Osteogenesis by the bone marrow stromal stem cells (BMSSCs) supports continuous bone formation and the homeostasis of the bone marrow microenvironment. The mechanism that controls the proliferation and differentiation of BMSSCs is not fully understood. Here, we report that CD18, a surface protein present primarily on hematopoietic cells, but not on differentiated mesenchymal cells, is expressed by the stromal stem cells and plays a critical role in the osteogenic process. Constitutive expression of CD18 on BMSSCs using a retroviral promoter significantly enhances bone formation in vivo, whereas genetic inactivation of CD18 in mice leads to defective osteogenesis due to decreased expression of the osteogenic master regulator Runx2/Cbfa1. The defective osteogenesis of the CD18-null BMSSCs can be restored by expressing full-length, but not cytoplasmic domain-truncated, CD18. Radiographic analyses with dual-energy x-ray absorptiometry and 3D microcomputed tomography show that mice lacking CD18 have decreased bone mineral density and exhibit certain features of osteoporosis. Altogether, this work demonstrates that CD18 functions critically in the osteogenesis of BMSSCs, and thus lack of CD18 expression in the leukocyte adhesion deficiency patients may predispose them to osteoporosis.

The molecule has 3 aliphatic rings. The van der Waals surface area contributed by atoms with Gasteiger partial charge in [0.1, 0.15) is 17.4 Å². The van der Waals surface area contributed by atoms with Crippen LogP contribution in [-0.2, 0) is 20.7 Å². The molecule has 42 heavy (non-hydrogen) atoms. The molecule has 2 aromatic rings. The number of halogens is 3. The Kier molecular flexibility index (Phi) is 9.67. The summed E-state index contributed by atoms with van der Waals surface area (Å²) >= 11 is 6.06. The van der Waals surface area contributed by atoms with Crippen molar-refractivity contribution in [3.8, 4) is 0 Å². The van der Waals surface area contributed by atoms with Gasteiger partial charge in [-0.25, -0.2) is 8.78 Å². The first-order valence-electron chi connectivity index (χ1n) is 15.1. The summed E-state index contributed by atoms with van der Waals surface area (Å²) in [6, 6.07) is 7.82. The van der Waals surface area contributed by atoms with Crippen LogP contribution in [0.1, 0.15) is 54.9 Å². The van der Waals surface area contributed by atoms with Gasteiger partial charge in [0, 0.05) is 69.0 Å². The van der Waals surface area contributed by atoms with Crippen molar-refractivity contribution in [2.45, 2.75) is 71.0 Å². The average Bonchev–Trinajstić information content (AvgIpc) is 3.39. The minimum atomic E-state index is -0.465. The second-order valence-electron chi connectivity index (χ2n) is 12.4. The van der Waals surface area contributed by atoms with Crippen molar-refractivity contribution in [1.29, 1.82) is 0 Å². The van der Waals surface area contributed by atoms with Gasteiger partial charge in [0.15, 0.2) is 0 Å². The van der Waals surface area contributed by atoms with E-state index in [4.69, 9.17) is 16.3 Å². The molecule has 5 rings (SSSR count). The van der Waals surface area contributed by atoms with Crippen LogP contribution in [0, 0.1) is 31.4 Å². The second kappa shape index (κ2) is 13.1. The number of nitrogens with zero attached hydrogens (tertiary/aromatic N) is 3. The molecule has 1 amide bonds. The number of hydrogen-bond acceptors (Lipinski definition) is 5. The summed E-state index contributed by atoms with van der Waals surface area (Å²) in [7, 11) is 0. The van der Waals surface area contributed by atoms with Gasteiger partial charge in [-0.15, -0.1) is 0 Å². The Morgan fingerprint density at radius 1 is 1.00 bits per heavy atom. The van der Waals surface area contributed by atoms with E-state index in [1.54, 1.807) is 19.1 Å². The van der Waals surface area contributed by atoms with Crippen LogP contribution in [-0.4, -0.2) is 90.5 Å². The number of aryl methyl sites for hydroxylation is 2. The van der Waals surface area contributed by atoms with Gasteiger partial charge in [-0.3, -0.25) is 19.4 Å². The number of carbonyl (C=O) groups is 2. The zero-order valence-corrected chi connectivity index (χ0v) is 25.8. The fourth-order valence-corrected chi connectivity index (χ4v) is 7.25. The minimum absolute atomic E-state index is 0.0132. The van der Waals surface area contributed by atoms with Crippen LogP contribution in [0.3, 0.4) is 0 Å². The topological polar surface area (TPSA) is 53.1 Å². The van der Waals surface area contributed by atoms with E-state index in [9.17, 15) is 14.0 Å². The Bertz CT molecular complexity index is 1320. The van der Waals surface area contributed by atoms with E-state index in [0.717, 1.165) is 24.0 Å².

|Number of pages||6|
|Journal||Proceedings of the National Academy of Sciences of the United States of America|
|Publication status||Published - 27-09-2005|
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